Over last summer I had lots of other things to do, and I didn’t get started on the fenders or horn or headlights.  At Hershey (2015) I did find a pair of real nice headlamp reflectors, which I immediately installed.  The car has been running well, and I have enjoyed taking it to several shows (as far as 80 miles away) and driving around town.  Hopefully I’ll make more progress next spring and summer.

Up and running!

Tuesday, October 6th, 2015

I bolted on the headlight bar, headlights and horn, as well as the hood latches. I also painted black the small bolts that hold on the latches, and the fender to the frame. Finally, the entire front end is put together and the car is fully road-worthy.
I took it to the “Days of the Past” antique tractor, truck, and car show, where it hung out with several Model A pickup tracks and converted doodlebug tractors. It looked very handsome. I also did several drives around town, and nothing stopped working or fell off.
I ought to get started on the rear fenders, but I may not get to them for a couple of months. I was planning to use a rear right finder I bought at a swap meet several years ago, but I realized that it is from a regular, not s slant-window, sedan. It bolts on fine and is almost identical to the correct slant-windshield fenders, but the tail end is about an inch shorter, and it would look odd with a correct fender across from it.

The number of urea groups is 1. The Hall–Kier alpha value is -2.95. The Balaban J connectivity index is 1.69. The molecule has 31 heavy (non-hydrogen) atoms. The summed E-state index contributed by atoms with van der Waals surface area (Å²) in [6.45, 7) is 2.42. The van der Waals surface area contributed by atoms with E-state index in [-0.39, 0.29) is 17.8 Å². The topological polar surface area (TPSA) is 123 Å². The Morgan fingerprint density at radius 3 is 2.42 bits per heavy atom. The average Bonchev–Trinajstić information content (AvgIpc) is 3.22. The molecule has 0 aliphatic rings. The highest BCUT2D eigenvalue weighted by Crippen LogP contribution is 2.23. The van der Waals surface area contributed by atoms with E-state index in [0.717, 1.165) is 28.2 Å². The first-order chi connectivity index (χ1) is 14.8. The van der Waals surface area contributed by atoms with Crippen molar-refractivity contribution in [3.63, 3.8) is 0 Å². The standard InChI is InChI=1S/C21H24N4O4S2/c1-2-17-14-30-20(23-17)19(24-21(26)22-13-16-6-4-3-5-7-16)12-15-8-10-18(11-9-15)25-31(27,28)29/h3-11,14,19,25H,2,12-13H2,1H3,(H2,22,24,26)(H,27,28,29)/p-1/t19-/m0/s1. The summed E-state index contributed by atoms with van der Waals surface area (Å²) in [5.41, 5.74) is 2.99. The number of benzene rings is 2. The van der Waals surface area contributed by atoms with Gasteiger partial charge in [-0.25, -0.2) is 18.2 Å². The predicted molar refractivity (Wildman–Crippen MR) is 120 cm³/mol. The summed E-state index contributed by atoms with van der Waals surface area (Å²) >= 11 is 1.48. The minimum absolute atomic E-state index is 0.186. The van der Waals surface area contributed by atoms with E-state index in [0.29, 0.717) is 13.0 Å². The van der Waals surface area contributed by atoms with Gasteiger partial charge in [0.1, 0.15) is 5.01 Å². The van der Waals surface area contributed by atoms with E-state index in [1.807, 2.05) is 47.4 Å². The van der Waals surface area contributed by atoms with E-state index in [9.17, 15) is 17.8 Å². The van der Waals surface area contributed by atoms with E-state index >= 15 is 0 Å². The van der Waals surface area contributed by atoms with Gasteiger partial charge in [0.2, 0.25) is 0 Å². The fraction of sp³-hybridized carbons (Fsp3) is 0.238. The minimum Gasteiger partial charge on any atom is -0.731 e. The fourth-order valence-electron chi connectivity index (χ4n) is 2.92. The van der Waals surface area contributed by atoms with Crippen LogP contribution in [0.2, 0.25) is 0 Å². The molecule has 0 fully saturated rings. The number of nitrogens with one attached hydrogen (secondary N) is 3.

In any case, I am planning to go to Hershey tomorrow, and I’ll see what turns up there.  If I can’t get started on the rear fenders this fall, I could start restoring the horn or the headlamps.  The horn really just needs to be bead-blasted and painted, and the headlamp restoration is mostly a matter of buffing out the stainless steel housings and replacing some small parts.  I have a bunch of headlamps, so I can pick the best two to restore, and leave another pair on the car to keep it road-worthy.

Fenders bolted on!

Tuesday, September 15th, 2015

I attached the fenders to the car, along with the braces, the headlight bar, and the welting between the fenders and the splash shields. There were a lot of bolts to install, and a lot of fiddling and adjustments.

I decided not to use one of the original fender braces, because the place where the headlight bar attaches had some badly-repaired rust damage.  I had a spare brace, which I sandblasted and painted.  I also made some measurements of the braces, and did some careful bending to get them to match each other.